Equally dire are the talks on the third issue: Special and differential (S&D) provisions, which are supposed to give developing countries special rights and enable developed countries to treat them preferentially to other WTO members. It was agreed at Doha that S&D provisions would be reviewed to make them stronger as well as more precise, effective, and operational. Yet the third deadline for these negotiations was missed last Feb. 10, and there is now little or no hope for any significant progress before the next ministerial meeting.

The deadlock in the Doha Round must be broken, not only because its goals are important by themselves (especially in light of the Round's purported development emphasis), but also because failure to move forward now will throw more gasoline on the already fierce fire of trade disputes and flagrant abuse of trade safeguards by both developed and developing countries. But saving the Doha Round will take much more than the hard work of negotiators and ambassadors to the WTO in Geneva. For better or worse, the matter must go the highest political levels. National leaders will have a moment of opportunity to repair the present international disorder at the G-8 summit at Evian in early June.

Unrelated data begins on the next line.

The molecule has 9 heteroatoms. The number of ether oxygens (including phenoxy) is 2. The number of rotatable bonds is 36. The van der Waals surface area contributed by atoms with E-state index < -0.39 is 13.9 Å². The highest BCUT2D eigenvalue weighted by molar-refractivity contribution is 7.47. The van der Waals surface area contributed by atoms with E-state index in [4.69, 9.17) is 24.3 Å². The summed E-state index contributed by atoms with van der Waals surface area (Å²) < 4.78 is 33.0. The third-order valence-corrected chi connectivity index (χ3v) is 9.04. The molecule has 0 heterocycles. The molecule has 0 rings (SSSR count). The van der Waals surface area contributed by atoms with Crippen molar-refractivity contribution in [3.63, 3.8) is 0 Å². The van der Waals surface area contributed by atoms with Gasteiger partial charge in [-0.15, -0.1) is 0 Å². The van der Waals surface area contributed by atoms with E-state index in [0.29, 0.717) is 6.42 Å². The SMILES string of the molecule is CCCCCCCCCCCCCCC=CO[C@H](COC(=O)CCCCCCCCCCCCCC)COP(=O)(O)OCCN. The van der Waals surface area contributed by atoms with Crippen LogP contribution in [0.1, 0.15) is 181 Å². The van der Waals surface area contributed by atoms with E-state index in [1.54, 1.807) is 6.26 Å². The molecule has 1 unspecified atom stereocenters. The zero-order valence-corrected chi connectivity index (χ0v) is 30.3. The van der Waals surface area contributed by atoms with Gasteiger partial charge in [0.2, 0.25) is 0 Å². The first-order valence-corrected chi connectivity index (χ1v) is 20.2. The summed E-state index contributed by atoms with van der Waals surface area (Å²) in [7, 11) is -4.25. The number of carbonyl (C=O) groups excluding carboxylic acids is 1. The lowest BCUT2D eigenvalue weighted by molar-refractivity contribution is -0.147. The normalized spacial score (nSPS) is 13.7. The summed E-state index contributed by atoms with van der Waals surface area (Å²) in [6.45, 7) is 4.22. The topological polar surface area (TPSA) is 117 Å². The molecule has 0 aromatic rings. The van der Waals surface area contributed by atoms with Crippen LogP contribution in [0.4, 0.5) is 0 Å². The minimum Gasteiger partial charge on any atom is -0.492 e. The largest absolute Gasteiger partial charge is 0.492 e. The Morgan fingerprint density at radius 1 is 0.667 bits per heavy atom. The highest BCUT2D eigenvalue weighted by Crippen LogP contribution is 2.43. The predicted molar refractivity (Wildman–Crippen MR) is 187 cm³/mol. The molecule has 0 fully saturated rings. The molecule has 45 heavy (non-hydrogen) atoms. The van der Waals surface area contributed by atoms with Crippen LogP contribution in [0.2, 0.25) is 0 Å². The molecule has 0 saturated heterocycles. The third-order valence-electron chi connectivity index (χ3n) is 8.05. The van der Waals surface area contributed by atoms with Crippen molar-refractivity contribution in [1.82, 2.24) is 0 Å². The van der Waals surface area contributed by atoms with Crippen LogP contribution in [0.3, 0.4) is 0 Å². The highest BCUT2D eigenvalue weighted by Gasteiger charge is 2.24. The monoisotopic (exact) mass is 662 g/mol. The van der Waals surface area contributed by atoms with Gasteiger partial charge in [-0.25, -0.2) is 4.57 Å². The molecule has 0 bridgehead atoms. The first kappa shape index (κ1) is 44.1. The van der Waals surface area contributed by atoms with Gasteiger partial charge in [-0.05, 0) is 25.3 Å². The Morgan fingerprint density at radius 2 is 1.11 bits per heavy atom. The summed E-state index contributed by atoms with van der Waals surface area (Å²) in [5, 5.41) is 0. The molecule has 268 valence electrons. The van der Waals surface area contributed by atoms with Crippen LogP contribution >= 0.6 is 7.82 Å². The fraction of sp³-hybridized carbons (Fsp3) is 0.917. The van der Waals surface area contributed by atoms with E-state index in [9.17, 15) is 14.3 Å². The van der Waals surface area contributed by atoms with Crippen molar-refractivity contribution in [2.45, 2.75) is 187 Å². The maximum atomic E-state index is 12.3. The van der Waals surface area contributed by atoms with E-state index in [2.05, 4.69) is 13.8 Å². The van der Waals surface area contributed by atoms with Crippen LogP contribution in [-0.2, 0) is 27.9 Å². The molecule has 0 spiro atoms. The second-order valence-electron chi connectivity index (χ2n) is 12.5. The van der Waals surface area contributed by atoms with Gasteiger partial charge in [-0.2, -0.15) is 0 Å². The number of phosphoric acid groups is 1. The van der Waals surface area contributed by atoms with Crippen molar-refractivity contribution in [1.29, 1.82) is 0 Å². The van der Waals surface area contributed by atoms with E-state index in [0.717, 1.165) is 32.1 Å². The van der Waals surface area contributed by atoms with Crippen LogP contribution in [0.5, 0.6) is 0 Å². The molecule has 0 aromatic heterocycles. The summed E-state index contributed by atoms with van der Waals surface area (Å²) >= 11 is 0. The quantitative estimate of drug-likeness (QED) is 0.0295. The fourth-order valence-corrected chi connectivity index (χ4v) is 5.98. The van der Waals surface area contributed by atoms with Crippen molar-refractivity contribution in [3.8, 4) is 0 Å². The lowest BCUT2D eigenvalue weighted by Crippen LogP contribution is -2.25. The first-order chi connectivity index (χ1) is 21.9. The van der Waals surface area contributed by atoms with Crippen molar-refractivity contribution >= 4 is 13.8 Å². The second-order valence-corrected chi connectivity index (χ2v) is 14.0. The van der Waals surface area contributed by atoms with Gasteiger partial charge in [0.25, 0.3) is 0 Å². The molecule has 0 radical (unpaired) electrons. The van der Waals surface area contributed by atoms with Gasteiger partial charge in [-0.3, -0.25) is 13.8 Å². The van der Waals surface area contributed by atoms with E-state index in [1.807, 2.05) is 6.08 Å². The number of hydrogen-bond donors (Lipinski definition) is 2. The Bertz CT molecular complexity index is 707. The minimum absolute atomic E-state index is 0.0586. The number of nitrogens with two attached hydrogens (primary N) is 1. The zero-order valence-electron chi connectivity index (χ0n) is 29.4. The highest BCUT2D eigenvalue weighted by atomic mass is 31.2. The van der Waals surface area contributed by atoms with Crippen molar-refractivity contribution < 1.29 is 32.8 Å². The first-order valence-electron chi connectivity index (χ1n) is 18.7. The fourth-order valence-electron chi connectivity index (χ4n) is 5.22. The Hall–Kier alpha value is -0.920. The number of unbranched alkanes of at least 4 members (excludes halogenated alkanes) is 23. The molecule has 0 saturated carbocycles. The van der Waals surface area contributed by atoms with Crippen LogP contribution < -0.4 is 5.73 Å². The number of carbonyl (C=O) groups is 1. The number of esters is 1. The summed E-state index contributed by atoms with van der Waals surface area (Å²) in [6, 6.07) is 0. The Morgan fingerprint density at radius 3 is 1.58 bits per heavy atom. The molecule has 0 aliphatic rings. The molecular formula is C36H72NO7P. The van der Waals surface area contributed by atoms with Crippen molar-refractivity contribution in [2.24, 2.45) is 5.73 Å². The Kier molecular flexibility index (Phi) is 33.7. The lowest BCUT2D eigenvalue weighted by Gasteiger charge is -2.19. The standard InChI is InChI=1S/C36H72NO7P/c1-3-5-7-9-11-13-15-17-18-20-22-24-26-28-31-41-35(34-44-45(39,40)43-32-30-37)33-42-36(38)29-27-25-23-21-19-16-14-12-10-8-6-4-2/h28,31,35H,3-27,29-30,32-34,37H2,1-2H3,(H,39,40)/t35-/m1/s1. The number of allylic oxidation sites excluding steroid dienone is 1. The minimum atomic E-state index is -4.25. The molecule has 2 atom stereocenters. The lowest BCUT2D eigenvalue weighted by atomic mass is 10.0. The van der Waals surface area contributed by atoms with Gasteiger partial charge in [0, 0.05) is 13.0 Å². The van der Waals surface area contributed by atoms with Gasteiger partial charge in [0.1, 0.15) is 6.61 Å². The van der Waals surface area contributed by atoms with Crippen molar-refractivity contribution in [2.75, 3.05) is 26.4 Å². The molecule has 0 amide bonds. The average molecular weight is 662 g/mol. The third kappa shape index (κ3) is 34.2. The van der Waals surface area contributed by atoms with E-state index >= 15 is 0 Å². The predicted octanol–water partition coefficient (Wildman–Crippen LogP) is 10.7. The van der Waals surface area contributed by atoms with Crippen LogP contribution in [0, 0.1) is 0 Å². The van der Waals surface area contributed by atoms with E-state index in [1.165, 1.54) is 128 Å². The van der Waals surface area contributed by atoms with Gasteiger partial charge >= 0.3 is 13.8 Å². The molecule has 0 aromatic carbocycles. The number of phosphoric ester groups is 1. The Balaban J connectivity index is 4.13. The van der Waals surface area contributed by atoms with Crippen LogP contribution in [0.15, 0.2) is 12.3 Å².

It is an almost cruel circumstance that the burden to overcome the Doha gridlock lies chiefly with both the United States and France, given the importance and complexity of the agricultural issue. President Chirac can show that his commitment towards multilateralism is unquestionably sincere by abandoning his opposition to Europe's agricultural reform. Similarly, a meaningful step toward restoring "the good kind" of American international leadership would be for Washington to become more open to compromise on the key Doha issues.

The neo-protectionist spiral must be checked immediately. Any later might be too late.

The writer is former President of Mexico.